By two easily quantifiable measures, we have more serious candidates for mayor than Baltimore has seen in decades. The latest poll in the race, by Gonzales Research & Marketing Strategies, shows six candidates with at least 5 percent support in the polls. That didn't happen in 2011, when Stephanie Rawlings-Blake was elected, nor in 2007 when Sheila Dixon was, nor in 1999 when voters picked Martin O'Malley. Those results echo a Baltimore Sun/University of Baltimore poll from November, suggesting staying power for all six major contenders: Ms. Dixon, state Sen. Catherine Pugh, City Councilmen Carl Stokes and Nick Mosby, attorney Elizabeth Embry and businessman David Warnock.
Campaign finance reports released last week paint a similar picture. All six have substantial campaign war chests, ranging from Mr. Stokes' $155,000 to Mr. Warnock's $927,000. Two candidates, Mr. Warnock and Ms. Pugh (second in the money race with $664,000), have already started running television ads. Meanwhile, an outside group called Clean Slate Baltimore, has produced two anti-Dixon ads focused on her theft of gift cards meant for the needy at Christmas — one funny, the other devastatingly blunt.
But there is one arena where we have yet to see much competition so far, and that is in the contest of ideas for how to build a better Baltimore in the wake of last April's riots. Voters will go to the polls for the all-important Democratic primary in just over three months, but few of the candidates have produced anything approaching a platform for leading the city.
Mr. Mosby is a notable exception, having released a 15-point plan for "connecting the dots" in Baltimore. Though many of the details remain to be fleshed out, it is commendable for its sweep, covering education, job creation, crime, transportation, government accountability and more. It also gives some hints as to the kinds of choices Mr. Mosby would make. For example, he endorses the idea of covering the cost of trash collection with a separate fee as a means to reduce property taxes (something Ms. Rawlings-Blake proposed, so far to no avail) and of beefing up citizen oversight of the police department in ways the incumbent has not.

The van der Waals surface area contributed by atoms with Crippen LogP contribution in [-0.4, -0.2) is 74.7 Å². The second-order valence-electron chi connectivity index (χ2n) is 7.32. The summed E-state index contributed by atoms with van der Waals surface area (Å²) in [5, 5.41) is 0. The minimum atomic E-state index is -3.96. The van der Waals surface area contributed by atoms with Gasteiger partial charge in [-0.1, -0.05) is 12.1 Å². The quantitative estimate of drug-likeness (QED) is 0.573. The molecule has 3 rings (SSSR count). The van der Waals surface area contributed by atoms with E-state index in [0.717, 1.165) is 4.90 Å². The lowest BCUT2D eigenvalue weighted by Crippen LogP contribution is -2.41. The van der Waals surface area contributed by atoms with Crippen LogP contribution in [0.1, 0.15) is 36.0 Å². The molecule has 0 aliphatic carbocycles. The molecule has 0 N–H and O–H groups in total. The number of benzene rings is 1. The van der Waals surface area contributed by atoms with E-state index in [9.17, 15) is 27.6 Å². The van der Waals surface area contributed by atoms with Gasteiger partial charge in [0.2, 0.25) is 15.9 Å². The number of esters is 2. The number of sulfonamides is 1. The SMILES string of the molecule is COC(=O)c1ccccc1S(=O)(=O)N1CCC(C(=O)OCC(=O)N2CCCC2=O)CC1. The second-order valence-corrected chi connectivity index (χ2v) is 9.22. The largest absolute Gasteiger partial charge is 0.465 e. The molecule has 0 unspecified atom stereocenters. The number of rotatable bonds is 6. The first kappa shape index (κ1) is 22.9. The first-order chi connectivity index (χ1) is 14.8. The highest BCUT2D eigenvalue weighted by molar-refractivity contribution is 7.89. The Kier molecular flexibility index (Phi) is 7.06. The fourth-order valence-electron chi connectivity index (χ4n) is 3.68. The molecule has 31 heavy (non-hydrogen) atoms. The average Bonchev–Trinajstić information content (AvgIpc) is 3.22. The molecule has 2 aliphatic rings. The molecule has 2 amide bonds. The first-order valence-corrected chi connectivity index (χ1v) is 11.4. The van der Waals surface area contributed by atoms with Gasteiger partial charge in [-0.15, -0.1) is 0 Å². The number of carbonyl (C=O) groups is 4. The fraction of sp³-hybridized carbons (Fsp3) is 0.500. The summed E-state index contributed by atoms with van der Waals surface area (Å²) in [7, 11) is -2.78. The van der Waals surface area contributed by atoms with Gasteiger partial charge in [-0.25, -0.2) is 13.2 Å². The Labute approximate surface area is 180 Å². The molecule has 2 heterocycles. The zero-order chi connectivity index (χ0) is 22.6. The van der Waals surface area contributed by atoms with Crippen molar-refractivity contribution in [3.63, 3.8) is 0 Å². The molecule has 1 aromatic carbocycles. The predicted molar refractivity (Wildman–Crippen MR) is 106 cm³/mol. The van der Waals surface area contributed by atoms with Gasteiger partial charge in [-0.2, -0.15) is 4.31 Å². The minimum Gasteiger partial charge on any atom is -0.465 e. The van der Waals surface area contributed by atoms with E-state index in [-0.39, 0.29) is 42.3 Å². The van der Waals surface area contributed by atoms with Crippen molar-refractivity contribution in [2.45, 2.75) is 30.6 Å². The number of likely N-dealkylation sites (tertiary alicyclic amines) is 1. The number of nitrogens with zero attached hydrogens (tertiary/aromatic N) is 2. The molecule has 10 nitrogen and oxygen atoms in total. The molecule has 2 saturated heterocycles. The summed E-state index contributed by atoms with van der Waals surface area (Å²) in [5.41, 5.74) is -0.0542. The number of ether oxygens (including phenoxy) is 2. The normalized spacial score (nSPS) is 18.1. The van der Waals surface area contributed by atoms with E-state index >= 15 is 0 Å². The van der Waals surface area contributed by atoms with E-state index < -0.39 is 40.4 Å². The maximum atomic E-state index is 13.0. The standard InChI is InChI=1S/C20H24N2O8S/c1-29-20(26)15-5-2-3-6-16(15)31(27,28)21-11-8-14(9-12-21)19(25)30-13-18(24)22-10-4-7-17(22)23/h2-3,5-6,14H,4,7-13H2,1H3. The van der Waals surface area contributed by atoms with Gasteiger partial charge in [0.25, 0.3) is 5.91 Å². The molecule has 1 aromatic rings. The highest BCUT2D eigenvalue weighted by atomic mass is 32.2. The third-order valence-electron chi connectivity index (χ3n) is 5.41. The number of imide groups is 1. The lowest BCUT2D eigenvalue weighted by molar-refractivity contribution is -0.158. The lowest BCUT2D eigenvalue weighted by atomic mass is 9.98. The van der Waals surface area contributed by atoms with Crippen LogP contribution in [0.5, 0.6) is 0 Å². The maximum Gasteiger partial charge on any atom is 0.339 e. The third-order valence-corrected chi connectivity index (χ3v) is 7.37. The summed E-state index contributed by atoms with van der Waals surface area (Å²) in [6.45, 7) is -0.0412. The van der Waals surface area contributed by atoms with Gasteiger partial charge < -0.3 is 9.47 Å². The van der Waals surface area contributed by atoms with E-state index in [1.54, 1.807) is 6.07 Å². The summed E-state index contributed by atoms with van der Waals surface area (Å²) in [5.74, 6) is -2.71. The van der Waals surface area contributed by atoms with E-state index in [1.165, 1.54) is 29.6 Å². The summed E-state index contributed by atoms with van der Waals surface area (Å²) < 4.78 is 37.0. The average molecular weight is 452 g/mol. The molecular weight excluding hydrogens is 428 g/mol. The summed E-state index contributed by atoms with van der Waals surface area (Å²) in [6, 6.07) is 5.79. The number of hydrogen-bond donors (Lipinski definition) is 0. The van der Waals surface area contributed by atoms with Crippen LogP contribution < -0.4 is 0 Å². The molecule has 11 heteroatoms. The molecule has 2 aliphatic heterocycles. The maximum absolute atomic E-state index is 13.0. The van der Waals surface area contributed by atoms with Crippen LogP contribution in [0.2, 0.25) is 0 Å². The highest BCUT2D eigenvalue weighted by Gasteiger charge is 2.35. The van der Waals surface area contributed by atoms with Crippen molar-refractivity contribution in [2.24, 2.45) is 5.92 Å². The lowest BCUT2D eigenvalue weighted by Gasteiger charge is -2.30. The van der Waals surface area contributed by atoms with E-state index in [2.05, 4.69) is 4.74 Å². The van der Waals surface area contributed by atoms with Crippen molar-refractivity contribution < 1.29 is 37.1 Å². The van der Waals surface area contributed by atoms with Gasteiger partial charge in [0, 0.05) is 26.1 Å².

Ms. Dixon this month produced a four-point plan to reduce crime, demonstrating both her strengths and some possible weaknesses as a candidate. Her plan shows a depth of knowledge that only a former mayor could have, but it also represents a call to return to the policies and practices of her previous administration. In some respects, that makes sense — certain effective crime control strategies the city used during her time as mayor have been allowed to wither. But in post-Freddie Gray Baltimore, the circumstances and community priorities have shifted, and Ms. Dixon's crime plan doesn't fully reflect that. For example, it makes only a brief reference to body cameras and doesn't address the city's practice of insisting on non-disclosure agreements for those who settle police brutality lawsuits.
Mr. Stokes has long been an outspoken critic of tax breaks he says favor wealthy developers at the expense of neighborhoods, and he made a point by launching his campaign at the site of the Harbor Point development. In his announcement speech, he also discussed his long-time advocacy for audits of city agencies and promised to "change the priorities and bring accountability." But he hasn't fully explained how his plans for spurring investment in the city's less glitzy neighborhoods would differ from those that have exhibited limited effectiveness for years.
Ms. Pugh's campaign ad mentions her five-point plan for "moving Baltimore forward": public safety, community, accountability, new jobs and education. She does suggest some concrete ideas, like restoring city control of the board of education and improving street lighting to fight crime, but she has yet to flesh out all the details. Mr. Warnock's platform similarly touches on some specifics, like increasing the number of schools that serve as hubs for the community, but without explaining how his goals would be achieved. Ms. Embry says she will "roll out an ambitious agenda of initiatives that focus on deploying the city's resources in a smart, targeted manner," but she has not yet done so.
This is not only the most competitive mayoral election we have seen in generations, it is also the most pivotal. We need more than a gaggle of candidates each proclaiming themselves to be the best leader. We need the opportunity as voters to consider what might be the best ideas for reducing crime, increasing the availability of jobs and creating a more just and equitable future. They need to be spelled out in detail. There is no time to waste.